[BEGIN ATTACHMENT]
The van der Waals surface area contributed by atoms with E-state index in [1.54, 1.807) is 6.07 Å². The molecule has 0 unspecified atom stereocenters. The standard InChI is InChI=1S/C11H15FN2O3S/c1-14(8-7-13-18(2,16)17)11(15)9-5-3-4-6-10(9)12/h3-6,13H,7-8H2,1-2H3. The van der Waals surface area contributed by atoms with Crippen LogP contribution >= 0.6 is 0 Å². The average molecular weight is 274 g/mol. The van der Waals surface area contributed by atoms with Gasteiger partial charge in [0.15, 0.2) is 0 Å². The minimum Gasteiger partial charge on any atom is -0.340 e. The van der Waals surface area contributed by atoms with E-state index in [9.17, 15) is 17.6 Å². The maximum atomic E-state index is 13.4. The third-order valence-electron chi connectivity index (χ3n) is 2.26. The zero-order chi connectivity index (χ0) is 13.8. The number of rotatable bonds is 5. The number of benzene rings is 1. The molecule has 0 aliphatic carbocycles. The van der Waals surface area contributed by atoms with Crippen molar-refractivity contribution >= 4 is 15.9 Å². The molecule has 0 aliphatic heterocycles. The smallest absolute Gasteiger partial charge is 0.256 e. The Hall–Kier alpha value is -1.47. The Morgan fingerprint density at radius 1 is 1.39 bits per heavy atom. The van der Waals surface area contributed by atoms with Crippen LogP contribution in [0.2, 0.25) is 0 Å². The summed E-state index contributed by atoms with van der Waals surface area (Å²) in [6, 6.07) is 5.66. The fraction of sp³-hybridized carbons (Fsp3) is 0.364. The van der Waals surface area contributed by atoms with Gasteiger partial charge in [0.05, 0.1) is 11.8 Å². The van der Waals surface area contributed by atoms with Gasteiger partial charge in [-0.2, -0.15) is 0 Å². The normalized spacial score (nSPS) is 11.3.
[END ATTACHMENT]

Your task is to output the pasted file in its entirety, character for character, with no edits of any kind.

The van der Waals surface area contributed by atoms with E-state index in [1.54, 1.807) is 6.07 Å². The molecule has 0 unspecified atom stereocenters. The standard InChI is InChI=1S/C11H15FN2O3S/c1-14(8-7-13-18(2,16)17)11(15)9-5-3-4-6-10(9)12/h3-6,13H,7-8H2,1-2H3. The van der Waals surface area contributed by atoms with Crippen LogP contribution >= 0.6 is 0 Å². The average molecular weight is 274 g/mol. The van der Waals surface area contributed by atoms with Gasteiger partial charge in [0.15, 0.2) is 0 Å². The minimum Gasteiger partial charge on any atom is -0.340 e. The van der Waals surface area contributed by atoms with E-state index in [9.17, 15) is 17.6 Å². The maximum atomic E-state index is 13.4. The third-order valence-electron chi connectivity index (χ3n) is 2.26. The zero-order chi connectivity index (χ0) is 13.8. The number of rotatable bonds is 5. The number of benzene rings is 1. The molecule has 0 aliphatic carbocycles. The van der Waals surface area contributed by atoms with Crippen molar-refractivity contribution >= 4 is 15.9 Å². The molecule has 0 aliphatic heterocycles. The smallest absolute Gasteiger partial charge is 0.256 e. The Hall–Kier alpha value is -1.47. The Morgan fingerprint density at radius 1 is 1.39 bits per heavy atom. The van der Waals surface area contributed by atoms with Crippen LogP contribution in [0.2, 0.25) is 0 Å². The summed E-state index contributed by atoms with van der Waals surface area (Å²) in [6, 6.07) is 5.66. The fraction of sp³-hybridized carbons (Fsp3) is 0.364. The van der Waals surface area contributed by atoms with Gasteiger partial charge in [0.05, 0.1) is 11.8 Å². The van der Waals surface area contributed by atoms with Gasteiger partial charge in [-0.2, -0.15) is 0 Å². The normalized spacial score (nSPS) is 11.3.